Biloela remembers Aussie diggers

LEST WE FORGET: Bilolea RSL sub-branch president Rod SHarpe at the Remembrancer Day Service in Bilolea on Wedensday.
LEST WE FORGET: Bilolea RSL sub-branch president Rod SHarpe at the Remembrancer Day Service in Bilolea on Wedensday.

ROD Sharpe certainly believes we live in the lucky country.

“We are just so damn lucky to have what we have in Australia and it is largely due to the veterans,” the Biloela RSL Sub-branch president said.

Speaking to Central Telegraph after Wednesday’s Remembrance Day service, he urged people to pay homage to all those who have served and paid a price for the country.

“Whether the price was their life, or they were wounded, a POW or just the trauma they go through.

“We as Australians owe so much to our veterans that we can’t put a price on it.”

Mr Sharpe was awarded life membership of the RSL at the Biloela Sub-branch AGM recently.

And the hard working and humble president didn’t see the honour coming.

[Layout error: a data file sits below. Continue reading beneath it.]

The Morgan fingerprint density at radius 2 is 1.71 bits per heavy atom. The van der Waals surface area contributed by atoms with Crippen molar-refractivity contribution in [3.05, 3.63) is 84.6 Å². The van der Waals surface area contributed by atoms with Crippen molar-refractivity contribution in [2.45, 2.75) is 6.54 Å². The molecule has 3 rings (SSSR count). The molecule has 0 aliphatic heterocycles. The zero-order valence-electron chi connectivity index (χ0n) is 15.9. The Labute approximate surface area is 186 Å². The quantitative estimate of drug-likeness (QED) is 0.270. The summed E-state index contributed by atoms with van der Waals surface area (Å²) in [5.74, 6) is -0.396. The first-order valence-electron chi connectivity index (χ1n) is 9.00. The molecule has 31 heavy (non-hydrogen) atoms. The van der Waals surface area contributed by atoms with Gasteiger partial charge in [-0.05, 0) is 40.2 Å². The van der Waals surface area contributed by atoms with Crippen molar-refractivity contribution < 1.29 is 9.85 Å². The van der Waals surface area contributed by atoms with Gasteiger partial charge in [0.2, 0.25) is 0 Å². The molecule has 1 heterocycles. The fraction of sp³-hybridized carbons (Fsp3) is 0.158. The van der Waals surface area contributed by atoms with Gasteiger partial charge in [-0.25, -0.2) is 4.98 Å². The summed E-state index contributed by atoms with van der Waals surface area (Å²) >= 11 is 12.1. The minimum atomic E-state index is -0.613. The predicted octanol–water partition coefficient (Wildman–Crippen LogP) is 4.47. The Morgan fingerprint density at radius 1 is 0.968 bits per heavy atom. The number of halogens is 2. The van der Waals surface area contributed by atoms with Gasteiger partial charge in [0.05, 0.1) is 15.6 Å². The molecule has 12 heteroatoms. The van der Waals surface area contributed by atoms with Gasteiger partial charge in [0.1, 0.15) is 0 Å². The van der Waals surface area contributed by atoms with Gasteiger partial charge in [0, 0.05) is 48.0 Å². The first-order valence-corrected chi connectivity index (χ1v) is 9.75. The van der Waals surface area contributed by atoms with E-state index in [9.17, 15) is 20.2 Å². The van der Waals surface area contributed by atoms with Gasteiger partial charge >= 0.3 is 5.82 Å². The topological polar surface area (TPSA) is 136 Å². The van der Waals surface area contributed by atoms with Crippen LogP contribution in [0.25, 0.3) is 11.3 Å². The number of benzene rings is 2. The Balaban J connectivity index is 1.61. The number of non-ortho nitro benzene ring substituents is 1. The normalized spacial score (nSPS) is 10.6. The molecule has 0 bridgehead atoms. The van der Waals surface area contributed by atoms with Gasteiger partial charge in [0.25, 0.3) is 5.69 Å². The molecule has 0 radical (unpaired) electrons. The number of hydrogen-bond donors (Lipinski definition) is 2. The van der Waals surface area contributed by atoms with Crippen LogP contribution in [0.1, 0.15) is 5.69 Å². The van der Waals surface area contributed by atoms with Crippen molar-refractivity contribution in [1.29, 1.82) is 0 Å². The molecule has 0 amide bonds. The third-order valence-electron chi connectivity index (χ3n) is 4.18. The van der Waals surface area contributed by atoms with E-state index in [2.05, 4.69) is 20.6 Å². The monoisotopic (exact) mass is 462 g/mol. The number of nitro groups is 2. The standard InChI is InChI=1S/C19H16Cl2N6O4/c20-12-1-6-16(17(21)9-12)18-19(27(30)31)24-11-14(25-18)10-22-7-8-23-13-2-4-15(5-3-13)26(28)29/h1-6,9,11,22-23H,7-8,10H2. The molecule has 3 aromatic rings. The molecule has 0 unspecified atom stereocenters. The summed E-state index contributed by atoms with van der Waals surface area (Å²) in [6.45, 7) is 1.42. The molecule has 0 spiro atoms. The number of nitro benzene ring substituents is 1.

“I threatened to kill some people,” he joked.

“It was a great surprise to me and is truly an honour.”

A modest Mr Sharpe said he saw it as an award from the sub-branch, where he said he had worked with a great bunch of people for a good cause.

A busy farmer, Mr Sharpe enlisted in the reserves in September 1970, reaching the rank of major in 1984, retiring in 2006.

“I had too much dirt in my bones and love of the land to join the army but the reserves seemed the best compromise.”

He joined the RSL in 1973, joining the committee in 1979 and becoming president in 1996.

Mr Sharpe is also the commanding officer of the 124th army cadet unit for Gladstone/Biloela and loves helping young people.

His passion for the armed forces came from his family history, with his grandfather and uncle serving, and his in-depth reading of Australian war history.

About 100 people attended the Biloela Remembrance Day service, which started as Armistice Day to honour the end of World War I on November 11, 1918, which was signed at 5am but became effective at 11am.

It was changed to Remembrance Day after World War II, and now honours Aussie diggers from all conflicts.


60,000 Australians died in WWI

27,073 killed in WW II

14,345 taken as Prisoners of War in WW II

Malayan emergency saw 51 diggers killed

Korean War – 291 Aussies died

Vietnam – 501 killed

East Timor – 3 paid the ultimate sacrifice.

18,000 Australian diggers have no known grave

100,000 Australians have died in wars in the 20th century.

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